[Openid-specs-ab] Potential tickets to file

Nat Sakimura sakimura at gmail.com
Wed Jan 18 16:53:47 UTC 2012


Let me see.

One of the primary example of use of access_token in OAuth is an
access_token to Smart Phone clients. e.g., twitter client on an iPhone.
That one did not ask for "offline_access" scope but it is valid even when
I am logged out of web session.

As a delegation protocol, it seems to me that the default for OAuth
access_token
actually allows offline access. (Whether that is a good practice is
another issue.)

So I am not entirely sure if mandating offline_access scope for such cases
would sell well in the industry.

On the other hand, specifying the semantics of expires_in=0 would be
good, I think.

=nat



On Thu, Jan 19, 2012 at 1:14 AM, George Fletcher <gffletch at aol.com> wrote:
> I think the "offline_access" issue is important. Here is how we are planning
> to approach it (whether for OAuth2 or OpenID Connect).
>
> If the "offline_access" scope is not present in the scope list, then all
> access_tokens and refresh_tokens will be tied to the lifetime of the
> authenticate session created by the flow. This means that when the user logs
> out, all access_tokens and refresh_tokens are revoked.
>
> if the "offline_access" scope is specified, then the refresh_token (and
> subsequently the access_tokens) are NOT tied to the authentication session.
> They live beyond the current session. However, the access_tokens still have
> a "short" time to live. They are not single use. Asking the client to get
> single use tokens for every request is not going to work for many use cases.
>
> When it comes to the actual lifetime of the access_token, I think that
> decision needs to be made by the Authorization Server and could change
> depending on the "risk" of the requested scopes among other factors. Since
> the protocols allow the AS to specify the expiry time, it seems like we
> don't need to specify that in the spec.
>
> If we need to document something for interop and conformance, I'd prefer to
> do so at the level of tokens being tied to the authentication session or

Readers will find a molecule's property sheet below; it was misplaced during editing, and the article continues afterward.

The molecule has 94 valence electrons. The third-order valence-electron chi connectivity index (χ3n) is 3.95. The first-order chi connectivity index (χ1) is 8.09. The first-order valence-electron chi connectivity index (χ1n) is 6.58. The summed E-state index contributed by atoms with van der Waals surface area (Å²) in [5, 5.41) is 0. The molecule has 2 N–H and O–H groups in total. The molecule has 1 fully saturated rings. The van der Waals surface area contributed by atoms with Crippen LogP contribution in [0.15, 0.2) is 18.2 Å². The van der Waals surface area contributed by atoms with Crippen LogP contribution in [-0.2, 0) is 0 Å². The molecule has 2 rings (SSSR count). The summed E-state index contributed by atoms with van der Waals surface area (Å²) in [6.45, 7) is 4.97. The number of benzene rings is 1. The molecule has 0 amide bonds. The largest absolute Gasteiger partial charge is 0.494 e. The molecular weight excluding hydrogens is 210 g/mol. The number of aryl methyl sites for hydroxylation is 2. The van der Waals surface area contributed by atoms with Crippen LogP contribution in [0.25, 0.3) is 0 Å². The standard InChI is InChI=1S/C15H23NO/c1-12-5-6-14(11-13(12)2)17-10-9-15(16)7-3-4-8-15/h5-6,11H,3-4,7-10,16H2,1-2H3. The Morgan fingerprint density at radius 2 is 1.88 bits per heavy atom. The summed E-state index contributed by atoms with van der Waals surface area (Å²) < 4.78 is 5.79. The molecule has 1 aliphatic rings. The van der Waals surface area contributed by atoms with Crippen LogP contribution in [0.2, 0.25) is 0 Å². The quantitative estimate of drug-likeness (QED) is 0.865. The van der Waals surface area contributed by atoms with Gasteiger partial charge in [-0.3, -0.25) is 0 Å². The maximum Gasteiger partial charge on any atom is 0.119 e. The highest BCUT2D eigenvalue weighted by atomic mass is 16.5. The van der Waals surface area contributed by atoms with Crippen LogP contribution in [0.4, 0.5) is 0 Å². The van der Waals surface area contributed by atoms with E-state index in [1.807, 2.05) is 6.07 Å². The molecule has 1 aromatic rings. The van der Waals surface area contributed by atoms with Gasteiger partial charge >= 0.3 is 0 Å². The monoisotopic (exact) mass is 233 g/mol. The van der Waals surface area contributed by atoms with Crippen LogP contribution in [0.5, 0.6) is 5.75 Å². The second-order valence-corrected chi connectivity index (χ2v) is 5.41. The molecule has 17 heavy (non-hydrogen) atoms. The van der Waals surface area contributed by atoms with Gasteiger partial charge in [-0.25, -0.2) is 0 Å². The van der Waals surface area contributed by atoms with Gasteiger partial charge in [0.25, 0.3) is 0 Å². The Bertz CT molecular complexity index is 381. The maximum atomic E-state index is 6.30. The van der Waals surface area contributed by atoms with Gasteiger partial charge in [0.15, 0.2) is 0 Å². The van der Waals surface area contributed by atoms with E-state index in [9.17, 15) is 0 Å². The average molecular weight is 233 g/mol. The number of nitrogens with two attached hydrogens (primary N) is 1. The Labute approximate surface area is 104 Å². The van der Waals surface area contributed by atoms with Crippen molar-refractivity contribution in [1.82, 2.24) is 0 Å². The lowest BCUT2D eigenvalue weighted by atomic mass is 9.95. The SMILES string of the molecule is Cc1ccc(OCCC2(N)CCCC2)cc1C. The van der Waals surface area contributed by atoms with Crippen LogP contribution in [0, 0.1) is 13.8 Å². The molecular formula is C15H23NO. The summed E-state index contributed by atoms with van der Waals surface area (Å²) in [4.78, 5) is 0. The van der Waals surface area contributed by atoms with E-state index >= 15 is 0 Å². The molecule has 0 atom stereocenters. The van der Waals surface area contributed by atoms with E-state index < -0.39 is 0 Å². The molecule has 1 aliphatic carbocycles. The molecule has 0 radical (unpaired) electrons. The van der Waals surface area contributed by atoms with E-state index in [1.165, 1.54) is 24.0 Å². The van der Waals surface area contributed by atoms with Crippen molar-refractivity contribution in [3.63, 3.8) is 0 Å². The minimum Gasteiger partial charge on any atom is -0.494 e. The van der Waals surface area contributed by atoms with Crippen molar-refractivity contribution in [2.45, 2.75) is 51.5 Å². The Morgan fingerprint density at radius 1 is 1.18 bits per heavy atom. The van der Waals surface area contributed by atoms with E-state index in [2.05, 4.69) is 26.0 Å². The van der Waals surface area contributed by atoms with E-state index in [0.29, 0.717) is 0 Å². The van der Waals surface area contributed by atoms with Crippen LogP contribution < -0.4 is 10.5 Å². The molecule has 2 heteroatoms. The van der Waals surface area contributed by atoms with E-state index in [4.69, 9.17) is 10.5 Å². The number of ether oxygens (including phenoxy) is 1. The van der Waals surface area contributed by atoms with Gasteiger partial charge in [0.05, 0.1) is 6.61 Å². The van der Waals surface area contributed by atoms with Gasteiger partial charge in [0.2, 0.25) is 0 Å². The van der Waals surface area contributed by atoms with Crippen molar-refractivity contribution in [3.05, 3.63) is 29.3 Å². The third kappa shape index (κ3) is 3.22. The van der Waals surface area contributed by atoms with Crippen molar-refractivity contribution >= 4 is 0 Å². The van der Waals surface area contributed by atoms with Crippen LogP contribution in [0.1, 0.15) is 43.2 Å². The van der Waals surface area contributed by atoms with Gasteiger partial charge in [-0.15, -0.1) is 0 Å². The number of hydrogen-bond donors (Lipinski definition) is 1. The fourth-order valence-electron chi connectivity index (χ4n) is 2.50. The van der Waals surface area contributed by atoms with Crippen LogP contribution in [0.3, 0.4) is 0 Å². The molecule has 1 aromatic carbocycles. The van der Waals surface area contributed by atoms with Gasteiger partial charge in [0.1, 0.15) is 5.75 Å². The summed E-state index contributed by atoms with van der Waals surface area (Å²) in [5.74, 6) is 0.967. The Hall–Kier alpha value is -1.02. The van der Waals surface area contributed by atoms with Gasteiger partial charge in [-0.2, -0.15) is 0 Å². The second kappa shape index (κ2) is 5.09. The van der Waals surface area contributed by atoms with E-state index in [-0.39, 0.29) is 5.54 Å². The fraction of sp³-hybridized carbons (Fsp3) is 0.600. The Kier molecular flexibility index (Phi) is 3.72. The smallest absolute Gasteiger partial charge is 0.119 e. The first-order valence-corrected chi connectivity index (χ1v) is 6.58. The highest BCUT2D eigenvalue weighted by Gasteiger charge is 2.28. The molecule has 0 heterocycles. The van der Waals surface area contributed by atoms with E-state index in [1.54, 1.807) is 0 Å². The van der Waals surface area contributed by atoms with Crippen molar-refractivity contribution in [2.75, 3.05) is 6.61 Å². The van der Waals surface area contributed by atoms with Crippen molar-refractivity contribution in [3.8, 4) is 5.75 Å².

> not.
>
> Thanks,
> George
>
> On 1/17/12 8:22 PM, John Bradley wrote:
>
> I think we should track the issue.
>
> We could easily get different IdP assigning different meanings to
> expires_in=0 etc.
>
> I don't know what the correct answer is at the moment, but I see it as a
> potential interop problem for clients.
>
> John
> On 2012-01-17, at 7:36 PM, Mike Jones wrote:
>
> I don’t see a compelling case for baking token lifetime decisions into the
> specs at this time.  This seems like an area where we would profitably learn
> from implementation experiences, once a number of them have been in
> production and specific issues and choices faced can be identified and
> described.
>
>                                                             -- Mike
>
> From: openid-specs-ab-bounces at lists.openid.net
> [mailto:openid-specs-ab-bounces at lists.openid.net] On Behalf Of Nat Sakimura
> Sent: Tuesday, January 17, 2012 2:10 PM
> To: John Bradley
> Cc: openid-specs-ab at lists.openid.net
> Subject: Re: [Openid-specs-ab] Potential tickets to file
>
> Good point.
>
> In addition, sometimes it is useful to have a token that survives password
> change as well. E.g., the token for email clients while using OTP on the web
> side.
>
> Nat Sakimura
>
>
> On 2012/01/18, at 4:53, John Bradley <ve7jtb at ve7jtb.com> wrote:
>
> Do we need a standard scope for requesting offline access (long-lived access
> token)?
>
> Some IdP use a scope for offline_access.
>
> Enables your application to perform authorized requests on behalf of the
> user at any time. By default, most access tokens expire after a short time
> period to ensure applications only make requests on behalf of the user when
> the are actively using the application. This permission makes the access
> token returned by our OAuth endpoint long-lived.
>
> What is the default openID Connect access token lifetime without such a
> scope?
>
> Single use? 30min? Session duration?
>
> There are also some undefined states in OAuth 2.0 with expires_in.
>
> I would propose that openID connect access tokens are single use by default.
>
>
> A server not sending expires_in is indicating default expiry behavior.
>
> A server may make them longer lived by indicating that with expires_in.
>
> A value of 0 for expires_in indicates the token will not expire due to time,
> though it may due to password reset or users revoking access.
>
> Facebook seems to use the 0 value but I can't find it documented anyplace.
>
> If we go with single use the client can always get another token,  and the
> client doesn't need to worry about storing access tokens in the simple
> case.
>
> It will help  if we can interop make this consistent across IdP.
>
> John
>
>
>
>
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-- 
Nat Sakimura (=nat)
Chairman, OpenID Foundation
http://nat.sakimura.org/
@_nat_en


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